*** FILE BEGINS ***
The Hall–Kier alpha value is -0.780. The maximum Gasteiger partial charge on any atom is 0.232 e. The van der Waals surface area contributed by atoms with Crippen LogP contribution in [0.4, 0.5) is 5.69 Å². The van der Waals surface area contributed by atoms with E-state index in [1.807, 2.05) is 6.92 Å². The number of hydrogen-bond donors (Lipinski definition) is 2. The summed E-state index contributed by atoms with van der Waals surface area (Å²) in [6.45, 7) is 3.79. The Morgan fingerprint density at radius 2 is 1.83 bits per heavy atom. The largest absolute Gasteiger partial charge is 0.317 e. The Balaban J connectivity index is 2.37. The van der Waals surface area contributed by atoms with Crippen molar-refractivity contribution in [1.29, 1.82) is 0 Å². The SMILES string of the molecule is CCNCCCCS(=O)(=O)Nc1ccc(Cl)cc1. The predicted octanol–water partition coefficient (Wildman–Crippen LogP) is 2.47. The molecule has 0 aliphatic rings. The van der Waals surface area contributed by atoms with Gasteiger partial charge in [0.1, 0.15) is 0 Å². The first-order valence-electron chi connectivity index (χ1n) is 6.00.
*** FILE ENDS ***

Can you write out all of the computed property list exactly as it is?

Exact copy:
The Hall–Kier alpha value is -0.780. The maximum Gasteiger partial charge on any atom is 0.232 e. The van der Waals surface area contributed by atoms with Crippen LogP contribution in [0.4, 0.5) is 5.69 Å². The van der Waals surface area contributed by atoms with E-state index in [1.807, 2.05) is 6.92 Å². The number of hydrogen-bond donors (Lipinski definition) is 2. The summed E-state index contributed by atoms with van der Waals surface area (Å²) in [6.45, 7) is 3.79. The Morgan fingerprint density at radius 2 is 1.83 bits per heavy atom. The largest absolute Gasteiger partial charge is 0.317 e. The Balaban J connectivity index is 2.37. The van der Waals surface area contributed by atoms with Crippen molar-refractivity contribution in [1.29, 1.82) is 0 Å². The SMILES string of the molecule is CCNCCCCS(=O)(=O)Nc1ccc(Cl)cc1. The predicted octanol–water partition coefficient (Wildman–Crippen LogP) is 2.47. The molecule has 0 aliphatic rings. The van der Waals surface area contributed by atoms with Gasteiger partial charge in [0.1, 0.15) is 0 Å². The first-order valence-electron chi connectivity index (χ1n) is 6.00.